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Six new close binary systems with O'Connell effect

by Ivan Adamin in July-August 2013 (#1)

As part of the VS-COMPAS research program, here are six new objects proposed for which the presence of O'Connell effect in the light curve is clearly noted. All of them are short-periodic close binaries of EW type, except one: NSVS 3878776 is an interesting Beta Lyrae-like system.

The prototype of EW variables is an eclipsing binary with period less than a day. Like Beta Lyrae stars, the light curve varies continuously, but the depths of the minima are usually similar, though rarely exactly identical. Systems that exhibit such light curves are considered to be close or "contact" binaries. The characteristic shape of an eclipsing binary light curve consists of two out-of-eclipse maxima and two mid-eclipse minima.

Some EW stars are suspected of being magnetically active because the primary and secondary maxima in the light curves have different magnitudes. This phenomenon sometimes referred to as the "O'Connell effect", which can be found in many close binary systems, but often in W-type UMa systems.

Some theoretical models for explaining the O'Connell effect of close binary stars are based on the hypothesis that the circumstellar material of a binary system is captured by its components.

So far, this asymmetry has not been convincingly explained aside from a few individual systems. Most theories attribute the O'Connell effect to phenomena such as starspots, clouds of circumstellar gas and dust, or a hot spot caused by the impact of a mass-transferring gas stream.

For more detailed theoretical analysis of the effect, please refer to the following paper: "Revisiting the O'Connell Effect in Eclipsing Binary Systems" (Wilsey, Beaky; 2009).

Here six binary systems with O'Connell effect are presented, object by object. The light curves are combined using photometric data from different public surveys, such as NSVS, ASAS, CRTS. Such an approach allows to use observation points from different time range, increasing the accuracy of period determination by covering more cycles.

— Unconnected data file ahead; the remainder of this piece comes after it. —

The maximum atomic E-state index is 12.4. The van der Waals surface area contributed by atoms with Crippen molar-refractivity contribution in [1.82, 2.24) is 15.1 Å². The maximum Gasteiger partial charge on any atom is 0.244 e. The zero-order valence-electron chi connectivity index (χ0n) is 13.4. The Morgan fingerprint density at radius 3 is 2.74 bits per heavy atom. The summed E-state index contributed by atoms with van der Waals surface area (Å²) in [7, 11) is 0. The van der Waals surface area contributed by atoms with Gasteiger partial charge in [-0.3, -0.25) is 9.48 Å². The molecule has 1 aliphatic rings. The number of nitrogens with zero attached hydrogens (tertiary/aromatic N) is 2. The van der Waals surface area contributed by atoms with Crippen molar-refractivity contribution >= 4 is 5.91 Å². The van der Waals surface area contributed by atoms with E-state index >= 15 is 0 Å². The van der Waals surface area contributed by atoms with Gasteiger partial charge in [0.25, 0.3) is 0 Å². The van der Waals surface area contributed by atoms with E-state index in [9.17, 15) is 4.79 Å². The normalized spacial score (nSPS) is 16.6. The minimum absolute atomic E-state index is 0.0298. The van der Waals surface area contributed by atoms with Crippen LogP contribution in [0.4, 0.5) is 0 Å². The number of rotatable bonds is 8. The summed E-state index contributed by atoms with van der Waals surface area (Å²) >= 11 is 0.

VSX J044611.7-072815 in Eridanus (EW)
by Andrey Prokopovich, Ivan Adamin (VS-COMPAS)

NSVS 3878776 in Andromeda (EB)
by Alexandr Ditkovsky (VS-COMPAS)

NSVS 3878776 is a EB binary orbiting at 0.67962 days period. The secondary minimum is 13.44 CV, while the primary is 13.55 CV.

The next EW - NSVS 8817984 - is from Pegasus and has orbital period of 0.544653d. The light curve shows 13.0 - 13.4 visual magnitude range. The NSVS 4316778 is possibly identical to the X-ray source 1RXS J045947.1+492512 (located 20" NE).

NSVS 4316778 in Auriga (EW)
by Ivan Adamin, Andrey Prokopovich (VS-COMPAS)

NSVS 8817984 in Pegasus (EW)
by Valery Tsehmeystrenko (VS-COMPAS)

The last two objects are EWs with similar periods: 0.283602 days for NSVS 13003351 and 0.260055 days for NSVS 6260959. Both stars as bright as 13.8 visually.

NSVS 13003351 in Sextants (EW/RS)
by Alexandr Ditkovsky (VS-COMPAS)

NSVS 6260959 in Pegasus (EW)
by Valery Tsehmeystrenko (VS-COMPAS)

Mentioned stars were discovered and analyzed by the VS-COMPAS team members as a part of their photometric surveys data mining program.

All the data about these binaries is submitted to the VSX catalog, so the objects are available for further research publicly. Magnitudes for Max I and Max II extrema are given to prove the O'Connell effect.

Object Designation RA (J2000) DEC (J2000) Type Epoch * Period Max I Max II
NSVS 3878776 01 36 13.87 +47 31 07.4 EB 5155.61800 0.679616 13.15CV 13.25CV
VSX J044611.7-072815 04 46 11.79 -07 28 15.2 EW 3704.75300 0.569914 12.32 V 12.36 V
NSVS 4316778 04 59 45.33 +49 25 03.2 EW 1509.61600 0.255963 11.85R1 11.80R1
NSVS 13003351 09 57 47.50 +06 03 19.0 EW/RS 4567.59700 0.283602 13.60 V 13.70 V
NSVS 8817984 22 14 37.86 +28 17 23.1 EW 5359.83000 0.544653 13.00 V 13.10 V
NSVS 6260959 23 29 13.15 +28 23 11.3 EW 1442.61600 0.260055 13.85 V 13.80 V

* Epoch is given as HJD-2450000

View Issue Contents (July-August 2013)


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BL Bootis stars - anomalous Cepheids by Ivan Adamin

A revision of NSV 13538 = NSVS 17231162 by Alexandr Ditkovsky

NSVS 11075037 = Dauban V53:
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Pulsating variable stars and the Hertzsprung-Russell diagram
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RS Puppis: the light echoes calibrate standard candles for accurate distance measurements
by Ivan Adamin

SS Lacertae: The non-eclipsing eclipsing binary by Ivan Adamin

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